JAPANESE - Pair of Wooden Temple Figures, NioJAPANESE - Pair of Wooden Temple Figures, NioJAPANESE - Pair of Wooden Temple Figures, NioJAPANESE - Pair of Wooden Temple Figures, Nio
Pair of Wooden Temple Figures, Nio
Est. 1467-1652
71 in. high
The Japanese Nio, or “benevolent kings,” are figures that were placed outside Buddhist temples, on each side of the entrance, to ward off evil spirits, demons, and thieves from the late Muromachi to early Edo periods — or roughly 1467 to 1652.

The Nio are Indian in origin — manifestations of Vajrapani Bodhisattvas. By some accounts, they protected the Buddha when he traveled throughout India.

These figures are approximately 500 years old, according to carbon-14 dating conducted on the objects. They were once installed in a famous home that was photographed for the cover of a Frank Lloyd Wright book.

Each figure is named after a cosmic sound. The closed-mouth figure is Ungyo, who utters “un” or “om,” meaning death. He is also called Nareen Kongo and is said to be a form of the Indian god Vishnu. With his tightly closed mouth and tensed both arms, he represents latent might. The open-mouthed partner is Misshaku Kongo (Agyo), who sounds “ah,” meaning birth. He is equated to the Indian deity Vajrapani, whose name means “thunderbolt holder.” He bares his teeth, raises his fist, and holds a Kongosho, which is a symbol of the power he represents.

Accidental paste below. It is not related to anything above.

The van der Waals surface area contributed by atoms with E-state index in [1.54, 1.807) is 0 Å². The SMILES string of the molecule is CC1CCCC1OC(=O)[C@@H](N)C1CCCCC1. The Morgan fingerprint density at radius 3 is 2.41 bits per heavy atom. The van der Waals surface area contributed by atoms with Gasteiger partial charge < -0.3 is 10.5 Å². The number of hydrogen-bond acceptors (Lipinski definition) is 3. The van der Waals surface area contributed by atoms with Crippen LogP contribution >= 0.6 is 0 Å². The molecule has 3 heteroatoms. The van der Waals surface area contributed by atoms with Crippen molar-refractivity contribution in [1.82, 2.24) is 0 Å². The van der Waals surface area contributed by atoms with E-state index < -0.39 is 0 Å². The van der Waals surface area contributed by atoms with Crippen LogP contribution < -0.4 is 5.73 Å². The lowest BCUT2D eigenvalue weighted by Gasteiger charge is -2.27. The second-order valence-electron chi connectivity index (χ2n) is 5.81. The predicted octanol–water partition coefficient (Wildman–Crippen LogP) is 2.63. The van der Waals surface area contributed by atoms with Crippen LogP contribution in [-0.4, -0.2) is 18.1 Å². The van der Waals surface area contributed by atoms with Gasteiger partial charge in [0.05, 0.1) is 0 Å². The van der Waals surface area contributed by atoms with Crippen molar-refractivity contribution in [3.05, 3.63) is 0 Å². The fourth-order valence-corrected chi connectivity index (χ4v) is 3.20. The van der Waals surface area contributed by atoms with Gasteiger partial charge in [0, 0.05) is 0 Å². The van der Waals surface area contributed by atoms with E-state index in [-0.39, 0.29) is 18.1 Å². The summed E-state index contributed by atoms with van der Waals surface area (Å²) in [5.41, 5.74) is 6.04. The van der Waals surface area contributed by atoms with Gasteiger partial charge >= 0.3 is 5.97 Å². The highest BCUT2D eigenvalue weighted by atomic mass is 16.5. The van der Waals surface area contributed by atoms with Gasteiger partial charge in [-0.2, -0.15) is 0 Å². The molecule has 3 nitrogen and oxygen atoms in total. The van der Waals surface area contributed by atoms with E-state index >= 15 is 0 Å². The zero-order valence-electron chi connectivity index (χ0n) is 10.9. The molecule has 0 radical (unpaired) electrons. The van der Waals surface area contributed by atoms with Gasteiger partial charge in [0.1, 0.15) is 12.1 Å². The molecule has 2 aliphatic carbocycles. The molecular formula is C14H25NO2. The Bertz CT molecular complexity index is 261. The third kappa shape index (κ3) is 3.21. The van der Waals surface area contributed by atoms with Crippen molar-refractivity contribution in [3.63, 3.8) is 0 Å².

The Nio are constructed in the traditional multi-block design. Old works were conventionally repaired bit by bit, over time, as individual blocks shrank at different rates or were damaged by insects. Damaged blocks were removed, like pieces of a jigsaw puzzle, and replaced with exact copies of the piece. It is common to find figures with repairs spanning many years, as is the case with these particular pieces. This pair was originally lacquered. Though none of the lacquer survives, there is evidence of the gesso-like layer on the surface of each figure.

It is interesting to note that this pair — each figure standing 71 inches tall — is a close copy of the Nio guarding the south gate of the Todaiji in Japan. However, the Todaiji pair, completed in 1203, stands 26 feet tall.

In both examples, the classic, fierce and threatening expressions punctuate their purpose as protectors of the Buddhist temple.